On June 2nd, community members and Puppet Labs employees gathered together online and in the office to fix bugs, submit pull requests and triage bugs for our quarterly Triage-a-Thon. The day started with a bang at 7 a.m. PST, with 29 folks already in IRC! Attendance remained steady, hovering right around 50 participants in IRC from 10 a.m. to 4 p.m. and averaging 15 to 20 in the office.
For this particular Triage-a-Thon, we tweaked the goals and requirements for participation, plus a few more changes and additions:
- Work with people to fix bugs and submit pull requests (not just triaging)
- Focus on quality over quantity (No tally board)
- Raffle for $50 gift card every hour
- Participation focusing on intermediate and advanced users
- Special PDX Puppet User Group (PUG) meeting focused on content for beginners
- Livestream of the PDX PUG meeting
- Cookie social between the PDX PUG meeting and the Triage-a-Thon to allow for networking and community building (and a sugary recharge!)
At this point, we can say that participation was significantly higher compared to our January Triage-a-Thon. According to Adrien Thebo, Puppet Labs software engineer, focusing on taking bugs through to completion, and emphasizing quality over quantity, made a significant difference in the quality of code coming out of the event.
No bellies grumbled, with pastries and doughnuts in the morning, delicious Mediterranean food from Nicholas Restaurant for lunch, and pizza and salad at the PDX PUG meeting.
Before the PDX PUG meeting started, participants chatted while munching on delicious cookies from Portland Bakery and Gluten Free Gem and sipping beer. Seeing so many community members in our office with smiles on their faces, chatting with each other and Puppet employees, made me feel warm and fuzzy inside!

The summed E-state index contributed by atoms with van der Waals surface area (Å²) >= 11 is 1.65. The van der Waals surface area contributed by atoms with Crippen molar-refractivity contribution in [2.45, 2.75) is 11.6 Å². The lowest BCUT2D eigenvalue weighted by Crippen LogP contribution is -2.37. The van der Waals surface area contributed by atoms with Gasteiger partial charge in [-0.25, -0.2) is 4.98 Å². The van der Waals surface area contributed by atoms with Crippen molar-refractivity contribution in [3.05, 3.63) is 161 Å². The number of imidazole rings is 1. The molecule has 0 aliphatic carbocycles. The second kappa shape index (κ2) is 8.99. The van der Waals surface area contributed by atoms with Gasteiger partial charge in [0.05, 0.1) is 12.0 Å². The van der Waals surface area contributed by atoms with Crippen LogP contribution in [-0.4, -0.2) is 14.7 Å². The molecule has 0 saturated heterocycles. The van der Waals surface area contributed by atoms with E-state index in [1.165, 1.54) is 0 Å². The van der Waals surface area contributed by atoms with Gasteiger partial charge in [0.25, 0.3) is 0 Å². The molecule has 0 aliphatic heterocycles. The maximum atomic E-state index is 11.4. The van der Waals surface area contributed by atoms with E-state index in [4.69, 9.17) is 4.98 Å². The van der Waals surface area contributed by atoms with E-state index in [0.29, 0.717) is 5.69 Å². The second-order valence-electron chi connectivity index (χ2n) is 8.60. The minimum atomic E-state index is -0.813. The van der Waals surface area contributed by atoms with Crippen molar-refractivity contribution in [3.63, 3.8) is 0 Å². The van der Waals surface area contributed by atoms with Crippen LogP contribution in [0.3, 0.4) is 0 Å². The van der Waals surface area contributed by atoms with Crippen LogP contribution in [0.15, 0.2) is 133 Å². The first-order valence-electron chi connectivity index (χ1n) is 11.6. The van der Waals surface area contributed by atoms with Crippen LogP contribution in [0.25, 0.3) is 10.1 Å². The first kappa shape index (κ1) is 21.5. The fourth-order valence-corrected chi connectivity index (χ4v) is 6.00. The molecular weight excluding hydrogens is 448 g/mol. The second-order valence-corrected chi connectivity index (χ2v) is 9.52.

The PDX PUG meeting started with Mike Stahnke, Colleen Murphy and Eric Sorenson giving talks targeted at Beginner Puppeteers. Mike Stahnke, ESO director at Puppet Labs, kicked off the meeting with his talk about how to get started with a successful Puppet setup replete with handwritten slides. Up next, Colleen Murphy, student and systems administrator at Portland State University, delivered her talk, “Writing and Publishing Puppet Modules”, full of digestible information aimed specifically at beginning Puppet users. Finally, Eric Sorenson, open source product owner at Puppet Labs, shared the many ways folks can plug into our dynamic community, giving special attention to new contributors. Attendees didn’t want to leave, and stayed to chat afterwards — a fabulous end to a productive day!
June’s Triage-a-Thon delivered high quality code, steady participation, and opportunities for all members of our community to participate and learn. Stay tuned to learn about the new twists we’ll be adding to the next Triage-a-Thon, and thanks to all who participated. We couldn’t have done it without you, literally!